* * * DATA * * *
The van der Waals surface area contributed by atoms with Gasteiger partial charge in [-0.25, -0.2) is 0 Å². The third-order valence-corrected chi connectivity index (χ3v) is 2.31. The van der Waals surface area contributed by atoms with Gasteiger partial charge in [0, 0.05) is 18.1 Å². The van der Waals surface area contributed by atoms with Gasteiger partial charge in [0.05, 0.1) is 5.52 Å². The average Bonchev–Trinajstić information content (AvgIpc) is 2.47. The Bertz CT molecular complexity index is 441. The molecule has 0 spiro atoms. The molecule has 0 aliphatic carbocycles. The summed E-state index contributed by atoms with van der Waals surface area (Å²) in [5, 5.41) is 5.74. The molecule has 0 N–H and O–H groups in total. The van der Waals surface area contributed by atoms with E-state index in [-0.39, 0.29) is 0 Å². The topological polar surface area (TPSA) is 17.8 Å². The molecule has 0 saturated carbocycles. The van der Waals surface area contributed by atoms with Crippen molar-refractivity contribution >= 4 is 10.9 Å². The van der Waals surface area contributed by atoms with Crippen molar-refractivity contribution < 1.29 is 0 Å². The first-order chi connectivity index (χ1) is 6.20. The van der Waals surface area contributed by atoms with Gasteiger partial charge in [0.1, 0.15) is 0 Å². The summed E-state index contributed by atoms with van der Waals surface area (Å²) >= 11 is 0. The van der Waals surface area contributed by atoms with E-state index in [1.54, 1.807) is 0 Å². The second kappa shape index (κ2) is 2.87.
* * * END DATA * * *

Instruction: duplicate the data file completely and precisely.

The van der Waals surface area contributed by atoms with Gasteiger partial charge in [-0.25, -0.2) is 0 Å². The third-order valence-corrected chi connectivity index (χ3v) is 2.31. The van der Waals surface area contributed by atoms with Gasteiger partial charge in [0, 0.05) is 18.1 Å². The van der Waals surface area contributed by atoms with Gasteiger partial charge in [0.05, 0.1) is 5.52 Å². The average Bonchev–Trinajstić information content (AvgIpc) is 2.47. The Bertz CT molecular complexity index is 441. The molecule has 0 spiro atoms. The molecule has 0 aliphatic carbocycles. The summed E-state index contributed by atoms with van der Waals surface area (Å²) in [5, 5.41) is 5.74. The molecule has 0 N–H and O–H groups in total. The van der Waals surface area contributed by atoms with E-state index in [-0.39, 0.29) is 0 Å². The topological polar surface area (TPSA) is 17.8 Å². The molecule has 0 saturated carbocycles. The van der Waals surface area contributed by atoms with Crippen molar-refractivity contribution >= 4 is 10.9 Å². The van der Waals surface area contributed by atoms with Crippen molar-refractivity contribution < 1.29 is 0 Å². The first-order chi connectivity index (χ1) is 6.20. The van der Waals surface area contributed by atoms with Gasteiger partial charge in [0.1, 0.15) is 0 Å². The summed E-state index contributed by atoms with van der Waals surface area (Å²) >= 11 is 0. The van der Waals surface area contributed by atoms with E-state index in [1.54, 1.807) is 0 Å². The second kappa shape index (κ2) is 2.87.